Association of hemolytic activity of Pseudomonas entomophila, a versatile soil bacterium, with cyclic lipopeptide production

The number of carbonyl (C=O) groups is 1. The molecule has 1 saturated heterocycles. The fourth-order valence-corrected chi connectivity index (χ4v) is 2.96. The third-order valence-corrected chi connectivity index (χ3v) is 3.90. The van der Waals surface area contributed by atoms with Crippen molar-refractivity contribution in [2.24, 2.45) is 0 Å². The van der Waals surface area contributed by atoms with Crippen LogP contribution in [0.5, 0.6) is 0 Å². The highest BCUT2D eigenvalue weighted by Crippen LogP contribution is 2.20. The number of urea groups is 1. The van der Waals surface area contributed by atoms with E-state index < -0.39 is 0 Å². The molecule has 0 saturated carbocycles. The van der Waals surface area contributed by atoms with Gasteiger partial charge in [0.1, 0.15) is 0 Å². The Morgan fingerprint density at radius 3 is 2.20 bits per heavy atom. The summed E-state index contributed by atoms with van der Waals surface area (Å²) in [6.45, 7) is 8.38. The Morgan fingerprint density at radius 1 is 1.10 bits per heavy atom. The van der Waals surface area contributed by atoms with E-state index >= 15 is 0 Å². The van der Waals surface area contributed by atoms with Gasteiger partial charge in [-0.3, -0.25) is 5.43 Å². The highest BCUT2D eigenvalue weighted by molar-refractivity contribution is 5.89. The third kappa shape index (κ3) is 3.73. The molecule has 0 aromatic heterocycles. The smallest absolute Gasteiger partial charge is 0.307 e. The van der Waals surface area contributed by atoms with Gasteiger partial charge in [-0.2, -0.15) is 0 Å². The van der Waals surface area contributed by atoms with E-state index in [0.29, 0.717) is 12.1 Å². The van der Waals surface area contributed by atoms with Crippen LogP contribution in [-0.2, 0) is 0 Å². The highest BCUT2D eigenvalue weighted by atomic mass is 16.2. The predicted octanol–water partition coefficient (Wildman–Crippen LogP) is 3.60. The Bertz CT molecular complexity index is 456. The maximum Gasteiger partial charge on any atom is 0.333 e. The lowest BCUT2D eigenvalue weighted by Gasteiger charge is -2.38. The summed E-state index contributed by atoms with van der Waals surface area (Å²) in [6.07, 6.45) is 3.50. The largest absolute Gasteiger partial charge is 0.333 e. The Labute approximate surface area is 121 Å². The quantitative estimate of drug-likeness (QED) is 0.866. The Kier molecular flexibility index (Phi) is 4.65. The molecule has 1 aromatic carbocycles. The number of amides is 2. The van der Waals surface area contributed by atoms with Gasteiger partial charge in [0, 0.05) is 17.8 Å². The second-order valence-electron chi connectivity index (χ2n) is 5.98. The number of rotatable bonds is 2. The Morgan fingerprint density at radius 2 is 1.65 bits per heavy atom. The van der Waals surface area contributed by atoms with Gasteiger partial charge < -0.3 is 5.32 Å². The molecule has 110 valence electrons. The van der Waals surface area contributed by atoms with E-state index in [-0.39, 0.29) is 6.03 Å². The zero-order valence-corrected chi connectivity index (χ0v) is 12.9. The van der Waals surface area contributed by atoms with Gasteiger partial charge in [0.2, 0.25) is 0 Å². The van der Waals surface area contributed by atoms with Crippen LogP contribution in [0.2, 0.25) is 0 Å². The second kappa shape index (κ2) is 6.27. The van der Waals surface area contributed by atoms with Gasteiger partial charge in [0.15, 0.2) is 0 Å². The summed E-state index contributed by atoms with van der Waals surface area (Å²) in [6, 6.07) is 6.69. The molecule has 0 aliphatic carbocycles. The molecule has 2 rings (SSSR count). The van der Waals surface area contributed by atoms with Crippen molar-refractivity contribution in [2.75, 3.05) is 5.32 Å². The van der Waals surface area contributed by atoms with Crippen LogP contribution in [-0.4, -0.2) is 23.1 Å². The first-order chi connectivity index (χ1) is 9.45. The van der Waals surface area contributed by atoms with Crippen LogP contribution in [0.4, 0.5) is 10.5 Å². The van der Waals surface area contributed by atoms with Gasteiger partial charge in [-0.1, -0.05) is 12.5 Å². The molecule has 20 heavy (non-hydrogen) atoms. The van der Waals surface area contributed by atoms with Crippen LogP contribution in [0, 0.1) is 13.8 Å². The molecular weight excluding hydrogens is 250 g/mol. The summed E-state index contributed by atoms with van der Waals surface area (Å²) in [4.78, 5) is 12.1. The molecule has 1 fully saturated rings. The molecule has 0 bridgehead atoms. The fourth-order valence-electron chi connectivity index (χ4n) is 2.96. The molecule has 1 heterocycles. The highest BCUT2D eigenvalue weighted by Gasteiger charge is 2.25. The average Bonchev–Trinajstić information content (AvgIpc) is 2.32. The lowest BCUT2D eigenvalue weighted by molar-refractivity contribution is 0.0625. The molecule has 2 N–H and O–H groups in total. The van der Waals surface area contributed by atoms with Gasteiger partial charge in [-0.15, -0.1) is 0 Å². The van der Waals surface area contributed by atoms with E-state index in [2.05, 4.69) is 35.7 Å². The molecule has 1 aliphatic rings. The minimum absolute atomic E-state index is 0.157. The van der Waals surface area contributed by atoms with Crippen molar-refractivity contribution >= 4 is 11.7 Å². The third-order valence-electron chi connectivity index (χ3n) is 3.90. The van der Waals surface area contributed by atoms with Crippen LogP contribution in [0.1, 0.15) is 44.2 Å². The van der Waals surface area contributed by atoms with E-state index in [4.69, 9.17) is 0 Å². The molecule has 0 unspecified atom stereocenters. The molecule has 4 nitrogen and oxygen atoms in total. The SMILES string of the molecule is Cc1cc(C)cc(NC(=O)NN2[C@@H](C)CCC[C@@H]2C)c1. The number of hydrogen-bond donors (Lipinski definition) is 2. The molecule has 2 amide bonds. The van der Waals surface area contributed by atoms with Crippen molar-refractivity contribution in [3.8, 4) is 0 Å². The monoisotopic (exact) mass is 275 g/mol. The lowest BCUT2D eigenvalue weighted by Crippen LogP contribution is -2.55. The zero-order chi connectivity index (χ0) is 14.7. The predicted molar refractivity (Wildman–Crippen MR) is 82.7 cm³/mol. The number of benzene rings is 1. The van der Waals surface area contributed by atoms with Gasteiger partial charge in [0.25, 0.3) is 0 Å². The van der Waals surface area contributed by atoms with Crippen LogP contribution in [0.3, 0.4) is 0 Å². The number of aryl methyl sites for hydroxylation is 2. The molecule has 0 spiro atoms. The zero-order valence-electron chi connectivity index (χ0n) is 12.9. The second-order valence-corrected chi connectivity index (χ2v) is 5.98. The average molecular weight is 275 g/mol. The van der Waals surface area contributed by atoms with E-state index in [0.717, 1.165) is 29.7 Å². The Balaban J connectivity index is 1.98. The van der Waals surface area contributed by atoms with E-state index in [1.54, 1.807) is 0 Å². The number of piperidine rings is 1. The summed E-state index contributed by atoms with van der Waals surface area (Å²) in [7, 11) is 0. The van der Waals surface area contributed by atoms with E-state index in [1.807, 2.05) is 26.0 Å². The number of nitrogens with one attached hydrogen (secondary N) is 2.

Pseudomonas entomophila is an entomopathogenic bacterium that is able to infect and kill Drosophila melanogaster upon ingestion. Its genome sequence suggests that it is a versatile soil bacterium closely related to Pseudomonas putida. The GacS/GacA two-component system plays a key role in P. entomophila pathogenicity, controlling many putative virulence factors and AprA, a secreted protease important to escape the fly immune response. P. entomophila secretes a strong diffusible hemolytic activity. Here, we showed that this activity is linked to the production of a new cyclic lipopeptide containing 14 amino acids and a 3-C(10)OH fatty acid that we called entolysin. Three nonribosomal peptide synthetases (EtlA, EtlB, EtlC) were identified as responsible for entolysin biosynthesis. Two additional components (EtlR, MacAB) are necessary for its production and secretion. The P. entomophila GacS/GacA two-component system regulates entolysin production, and we demonstrated that its functioning requires two small RNAs and two RsmA-like proteins. Finally, entolysin is required for swarming motility, as described for other lipopeptides, but it does not participate in the virulence of P. entomophila for Drosophila. While investigating the physiological role of entolysin, we also uncovered new phenotypes associated with P. entomophila, including strong biocontrol abilities.